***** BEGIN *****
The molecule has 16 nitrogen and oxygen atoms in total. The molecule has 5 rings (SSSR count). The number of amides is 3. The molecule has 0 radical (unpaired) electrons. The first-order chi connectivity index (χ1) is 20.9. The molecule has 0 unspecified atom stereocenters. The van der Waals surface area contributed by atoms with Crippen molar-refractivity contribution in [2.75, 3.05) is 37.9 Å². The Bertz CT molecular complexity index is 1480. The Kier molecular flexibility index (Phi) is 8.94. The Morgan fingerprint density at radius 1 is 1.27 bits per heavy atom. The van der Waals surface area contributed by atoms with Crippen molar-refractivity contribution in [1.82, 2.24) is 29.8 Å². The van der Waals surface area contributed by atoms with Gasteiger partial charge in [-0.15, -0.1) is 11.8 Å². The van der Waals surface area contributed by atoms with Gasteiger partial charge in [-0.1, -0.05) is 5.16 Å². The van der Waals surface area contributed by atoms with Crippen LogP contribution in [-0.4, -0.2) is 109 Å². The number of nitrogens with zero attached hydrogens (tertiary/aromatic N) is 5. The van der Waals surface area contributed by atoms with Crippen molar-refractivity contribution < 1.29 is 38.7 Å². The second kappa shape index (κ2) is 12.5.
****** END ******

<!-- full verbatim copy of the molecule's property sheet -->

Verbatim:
The molecule has 16 nitrogen and oxygen atoms in total. The molecule has 5 rings (SSSR count). The number of amides is 3. The molecule has 0 radical (unpaired) electrons. The first-order chi connectivity index (χ1) is 20.9. The molecule has 0 unspecified atom stereocenters. The van der Waals surface area contributed by atoms with Crippen molar-refractivity contribution in [2.75, 3.05) is 37.9 Å². The Bertz CT molecular complexity index is 1480. The Kier molecular flexibility index (Phi) is 8.94. The Morgan fingerprint density at radius 1 is 1.27 bits per heavy atom. The van der Waals surface area contributed by atoms with Crippen molar-refractivity contribution in [1.82, 2.24) is 29.8 Å². The van der Waals surface area contributed by atoms with Gasteiger partial charge in [-0.15, -0.1) is 11.8 Å². The van der Waals surface area contributed by atoms with Gasteiger partial charge in [-0.1, -0.05) is 5.16 Å². The van der Waals surface area contributed by atoms with Crippen LogP contribution in [-0.4, -0.2) is 109 Å². The number of nitrogens with zero attached hydrogens (tertiary/aromatic N) is 5. The van der Waals surface area contributed by atoms with Crippen molar-refractivity contribution < 1.29 is 38.7 Å². The second kappa shape index (κ2) is 12.5.